The Analogy I Use to Describe Brain Fog


Brain fog and word finding struggles. For me, this is one of the most difficult, emotionally painful things to deal with as a young person with complex chronic illness. And I know people with head and/or brain injuries, mental illness, or other medical conditions that require multiple strong medications, will probably relate as well.

It can feel discouraging, embarrassing and humiliating when I can’t find the words to say what I want to say. When I use the wrong words, say a word backwards, fumble and lose my way in a conversation or have to ask you to repeat yourself numerous times, I have to fight to not kick myself because of it. I find I’m often apologizing for myself and sometimes try to laugh it off, but the hurt goes deep. I want to be the person I was, the one I still feel like I am on the inside. But it feels like that inner girl is bogged down by the weight of her disease, and the resulting brain fog. So she expends huge energy to wade through it. Here is an analogy:

You are surrounded by a dense thick fog. You have no idea where you are, but you are weary, cold and tired. It’s hard to think straight about anything. Your feet are bogged in thick, sticky, knee-high mud and the debris that you get caught on, often trips you. You have something to say, but it’s not as easy because to say what you want you must wade through all this first and words aren’t easy to find, some you have to climb for. It’s an effort. You press on to find a way out.

A way out has yet to be found. Some days the fog is not so heavy, and the mud not so deep, and it seems easier – but then other days it’s impossible and you can hardly move. On days like these, it’s seems impossible. It’s just too hard, you can’t even think your words clearly let alone say them. On these days, you regret to say, you hide. This mud and fog is in your brain. You must push through it to express what you think, feel and want to communicate.

This is the battle for many with brain fog as a part of their disease. You know what you want to say and how to explain it, but your brain is so tired that that you can not articulate it like you wish or know you can. It’s invisible, it’s hidden, it’s daily, and it’s totally unrelenting. You wonder if it was a nightmare you’ll wake from, but morning comes and it’s all very real. And yet you persist. You want to be that person that you were. Before every facet of life became so tough. You must confront that internal battle every day to get your thoughts expressed.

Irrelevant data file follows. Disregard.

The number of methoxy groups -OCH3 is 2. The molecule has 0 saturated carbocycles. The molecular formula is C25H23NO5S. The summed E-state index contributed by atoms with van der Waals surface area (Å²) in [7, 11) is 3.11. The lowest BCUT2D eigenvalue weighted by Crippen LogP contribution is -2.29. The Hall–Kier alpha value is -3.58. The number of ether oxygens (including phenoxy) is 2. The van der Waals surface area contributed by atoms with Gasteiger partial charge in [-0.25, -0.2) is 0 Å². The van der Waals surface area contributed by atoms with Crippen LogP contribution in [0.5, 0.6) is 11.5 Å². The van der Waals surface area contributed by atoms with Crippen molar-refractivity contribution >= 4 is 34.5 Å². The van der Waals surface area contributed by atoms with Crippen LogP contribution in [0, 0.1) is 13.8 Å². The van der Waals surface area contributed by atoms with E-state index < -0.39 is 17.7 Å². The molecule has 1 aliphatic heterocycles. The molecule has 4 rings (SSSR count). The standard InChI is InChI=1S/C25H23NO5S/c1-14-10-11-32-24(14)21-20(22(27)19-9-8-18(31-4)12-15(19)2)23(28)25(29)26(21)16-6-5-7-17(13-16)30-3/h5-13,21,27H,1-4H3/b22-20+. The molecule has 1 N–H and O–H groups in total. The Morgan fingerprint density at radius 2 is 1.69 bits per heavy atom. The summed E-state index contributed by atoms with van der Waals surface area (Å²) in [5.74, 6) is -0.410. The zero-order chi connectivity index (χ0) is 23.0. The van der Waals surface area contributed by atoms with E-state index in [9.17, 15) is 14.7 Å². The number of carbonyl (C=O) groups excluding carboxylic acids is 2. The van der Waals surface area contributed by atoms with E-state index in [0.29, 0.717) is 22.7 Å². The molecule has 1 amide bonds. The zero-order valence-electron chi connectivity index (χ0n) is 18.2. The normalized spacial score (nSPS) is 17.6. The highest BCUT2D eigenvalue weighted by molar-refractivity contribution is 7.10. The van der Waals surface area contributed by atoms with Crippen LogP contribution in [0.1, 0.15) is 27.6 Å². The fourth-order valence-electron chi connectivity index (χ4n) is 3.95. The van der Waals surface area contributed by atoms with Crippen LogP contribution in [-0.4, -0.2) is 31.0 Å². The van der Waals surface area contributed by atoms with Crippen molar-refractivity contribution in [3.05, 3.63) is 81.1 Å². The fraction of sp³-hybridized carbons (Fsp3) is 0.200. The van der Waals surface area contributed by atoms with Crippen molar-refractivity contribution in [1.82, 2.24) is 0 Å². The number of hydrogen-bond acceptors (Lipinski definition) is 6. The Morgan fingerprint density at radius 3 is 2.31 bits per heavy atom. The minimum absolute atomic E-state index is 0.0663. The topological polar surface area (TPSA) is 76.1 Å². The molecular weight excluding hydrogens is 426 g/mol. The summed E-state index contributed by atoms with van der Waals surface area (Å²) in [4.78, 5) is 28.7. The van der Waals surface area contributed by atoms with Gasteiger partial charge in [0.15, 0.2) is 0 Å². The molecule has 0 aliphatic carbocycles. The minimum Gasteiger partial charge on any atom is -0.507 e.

I grieve that person that, unshackled by the chains of my disease, I know I could be. I imagine all I could achieve, how much more fluently I could speak! What my energy would allow me to do and get done!

I’m not the only one. This is the daily battle of many who fight hidden disease, chronic pain, epilepsy, head injury andmental illness.

Thank you to my crew who are incredible with helping me deal with this very personal inner struggle, as do my closest family and friends who see that struggle and help me through it…It can be embarrassing, and it is hard as a young person to admit it. That it is as hard as it is.

This story originally appeared here.


Find this story helpful? Share it with someone you care about.


Related to Chronic Illness

Colorful sticky notes of question marks.

5 Questions I Wish People Would Stop Asking Me About My Illness

Sometimes people (even loved ones) ask me questions that, while they seem to be innocent, hint at a deeper misunderstanding of what “chronic” means. These questions can even make you feel as if you’re being blamed for something you have no control over. Here are just five questions I wish people will stop asking me. [...]
The cast of (Sorta) Supportive at a table read for the show.

(Sorta) Supportive, a Show About Teens With Chronic Illness, Could Be Coming Your Way

A new TV comedy series will chronicle the lives of a group of teenagers with chronic illnesses, according to Deadline. “(Sorta) Supportive” will include actors with chronic illnesses or those who have family members with chronic illnesses. Travis Flores, the show’s producer and writer, has cystic fibrosis and is the recipient of a double lung [...]
woman holding umbrella protecting herself from colored splashes, digital art style, illustration painting

We Must Do Better: A Message to My Fellow Spoonies

Listen up, fellow chronic pain and chronic illness warriors. We need to have a chat. You are my tribe, you are my soul. I feel you within my tired bones and recognize my imperfect face tucked away in your scars like intricate origami. You remind me that my brokenness is beautiful and that I am more [...]
19 Parts of Weight Fluctuations and Chronic Illness No One Talks About

19 Parts of Weight Fluctuations and Chronic Illness No One Talks About

Thanks to fluctuating symptoms, pain, medications and surgeries, chronic illness can alter your appearance in subtle and larger ways — and one of the most emotionally-charged changes you may experience is gaining or losing weight. In a world where people often assume you’re healthier at certain sizes than others, that can create some frustration among [...]